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QBOX_05_OK

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Hello, I’m Francesco Tamburo, an Application Engineer at QFP, and I’m here today to tell you about the QBOX Minicobot. As you can see, the system consists of a UR collaborative robot on which a ZEISS Comet Led 5M fringe projection sensor has been installed. It is completed with the stand and a rotating table with a payload up to 300 kg; this allows the component to be rapidly positioned with limited clamping, so that the part can be moved as it is measured. As you can see, this is an extremely compact solution, so it can be easily accommodated in any metrology lab. As we shall see, it is also highly flexible and easy to use. The benefits obviously stem from the combination of the strengths of the collaborative robot and the ZEISS optical solution. As we said, the cobot offers high flexibility and is easy to use and program, while the ZEISS Comet sensor makes it possible to obtain extremely precise measurements with minimal preparation of the component and, as you can see, minimal equipment. The system can be used in a variety of environments and sectors, such as plastic injection moulding, sheet metal forming, casting, die-casting, and so on. It is particularly suitable for difficult components that would be problematic for other traditional technology, like probe technology. So let’s see how the system is programmed. Programming is extremely intuitive and simple, thanks to the machine’s integrated software. Let’s start by creating a new project. You input the name and click on “Next”. The opening screen of the project is displayed. As you can see, the number of commands are very limited, which helps the operator as they create the program. All you have to do is click and then set the positions of the robot. Since this is a collaborative robot, positioning is extremely simple and, thanks to the instrument’s laser pointers, the object can be framed easily and intuitively. Once the position has been set, we’re ready to scan. You set the exposure time and you can also run a preview to check that the object fits into the measuring volume. As you can see in the preview screen, the components fits into the instrument’s measuring volume, so we can accept the scan. So a first position associated with the first scan appears in the project tree. Then we create a second position. In this case we can use the rotating table to make a 40-degree turn. Next we scan again. The same screen as before. Now we’re ready for the second measurement. At this point, the software will automatically combine the two scans we’ve just completed, one on top of the other, using the component’s complex geometry. On the screen, you see a preview of the first scan, the second scan and the combination of the two scans. Alignment is automatically handled by the software, which generates a successful result message. Now we can add other scans until the component has been completed. When you’ve finished, you click on the back-to-home trajectory and move the robot close to the initial position. The robot returns to the initial position by itself. At this point we save the project, which can also be done automatically. Now we switch from manual to automatic operation by turning the selector. We also close the project we’ve just saved, and switch to automatic mode. As you can see, the software lets us choose from a number of pre-compiled programs that have already been released. We select the program we want and start the measuring cycle. We can start the measuring cycle. The program is executed automatically, following the sequence of positions set by the operator. As you can see, the operator can move inside the Minicobot without any difficulty. This is thanks to the collaborative robot, which as we said, easily adapts to typical metrological lab environments. On the screen, the process is the same as we saw before. The component math is also shown, with the first measurements we took. At the end of the cycle, the data will be processed automatically and the point cloud will be converted into STL format for dimension control management. You can also see how the collaborative robot enables us to see the object from any viewpoint. We can measure any part of the component. This is thanks to the solution’s compact design and high flexibility. You can also see that the component clamping is relatively simple, which means the Minicobot adapts easily to small batches of a large mix. So we’ve finished measuring the object. The robot is going back to the home position, and the data we have acquired so far is automatically processed by the software. The point cloud that has been generated is processed and converted into STL format ready to be checked and compared with the mathematical model. As you can see, the processing time is extremely fast and the operator is not involved in this stage. The best-fit alignment with the math has been rapidly executed and now the STL is processed by the inspection software and the report is generated automatically. So now we have our inspection report on the component we’ve just measured. You can see the CAD model, the processed STL and the alignment check. The next steps are the definition of the alignment points of the measured component with the CAD component. The advantages of contactless scanning technology compared with traditional measuring methods are evident here. We can inspect the entire surface of the object by comparing it with the mathematical model, in this case through a chromatic map comparison. The areas with more material compared with the mathematical model are shown in red. The areas with a shortage of material are shown in blue. In addition to the chromatic map comparison, we can also measure characteristic values of the object, that is all the design values. Here, the centre-to-centre distances of the component are being checked, obviously against the nominal value, in other words by comparing the measured and the nominal value. And the tolerance test enables the operator to check easily and immediately whether the tolerance is correct. The usual GD&T checks are also possible, in this case a planarity check. Having the entire surface of the object means we can fully map the planarity check on all the component areas, and so on all the data actually measured. Then we can check the footprint measurements and run a cross section check. This means we can obtain a virtual section of the STL and compare it with the mathematical model, again with a chromatic map and deviations.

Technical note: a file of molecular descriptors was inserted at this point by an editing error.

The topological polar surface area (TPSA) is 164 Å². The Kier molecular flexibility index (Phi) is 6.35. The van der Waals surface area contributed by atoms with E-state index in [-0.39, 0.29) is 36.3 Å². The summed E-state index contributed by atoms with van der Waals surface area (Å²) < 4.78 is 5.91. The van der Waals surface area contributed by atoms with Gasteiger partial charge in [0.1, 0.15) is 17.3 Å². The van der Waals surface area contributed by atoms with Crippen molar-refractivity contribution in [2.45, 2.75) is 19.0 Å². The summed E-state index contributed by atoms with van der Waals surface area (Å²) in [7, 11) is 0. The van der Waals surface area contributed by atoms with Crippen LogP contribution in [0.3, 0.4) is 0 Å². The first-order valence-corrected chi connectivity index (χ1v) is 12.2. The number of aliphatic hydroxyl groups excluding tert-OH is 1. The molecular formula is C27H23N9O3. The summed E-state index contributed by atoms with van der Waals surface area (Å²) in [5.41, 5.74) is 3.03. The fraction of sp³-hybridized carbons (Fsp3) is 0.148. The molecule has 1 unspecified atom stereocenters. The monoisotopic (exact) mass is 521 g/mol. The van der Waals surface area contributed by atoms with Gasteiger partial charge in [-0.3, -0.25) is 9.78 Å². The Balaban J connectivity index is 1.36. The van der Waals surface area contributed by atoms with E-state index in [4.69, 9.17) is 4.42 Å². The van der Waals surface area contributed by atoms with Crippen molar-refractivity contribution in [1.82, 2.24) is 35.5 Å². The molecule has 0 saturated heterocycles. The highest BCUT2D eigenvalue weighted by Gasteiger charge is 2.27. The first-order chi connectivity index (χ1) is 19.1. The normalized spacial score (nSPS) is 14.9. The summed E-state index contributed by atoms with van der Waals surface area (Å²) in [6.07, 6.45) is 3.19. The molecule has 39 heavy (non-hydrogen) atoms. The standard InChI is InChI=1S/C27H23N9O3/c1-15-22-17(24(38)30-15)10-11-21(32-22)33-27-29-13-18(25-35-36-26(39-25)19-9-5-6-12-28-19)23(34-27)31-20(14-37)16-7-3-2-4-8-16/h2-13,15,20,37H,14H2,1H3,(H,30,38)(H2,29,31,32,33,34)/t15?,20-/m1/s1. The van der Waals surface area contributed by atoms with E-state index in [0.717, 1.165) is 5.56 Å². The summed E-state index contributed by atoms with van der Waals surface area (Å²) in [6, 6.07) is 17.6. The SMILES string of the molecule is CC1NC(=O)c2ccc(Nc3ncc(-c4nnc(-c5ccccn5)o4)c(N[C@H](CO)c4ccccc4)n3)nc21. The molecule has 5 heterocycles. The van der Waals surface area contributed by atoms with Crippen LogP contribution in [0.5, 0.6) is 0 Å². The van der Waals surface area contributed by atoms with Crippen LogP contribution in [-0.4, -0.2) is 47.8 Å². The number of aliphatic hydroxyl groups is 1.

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Duration: 11 minutes and 24 seconds
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Language: Italian
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Posted by: gabriella61 on Apr 16, 2020

QBOX_05_OK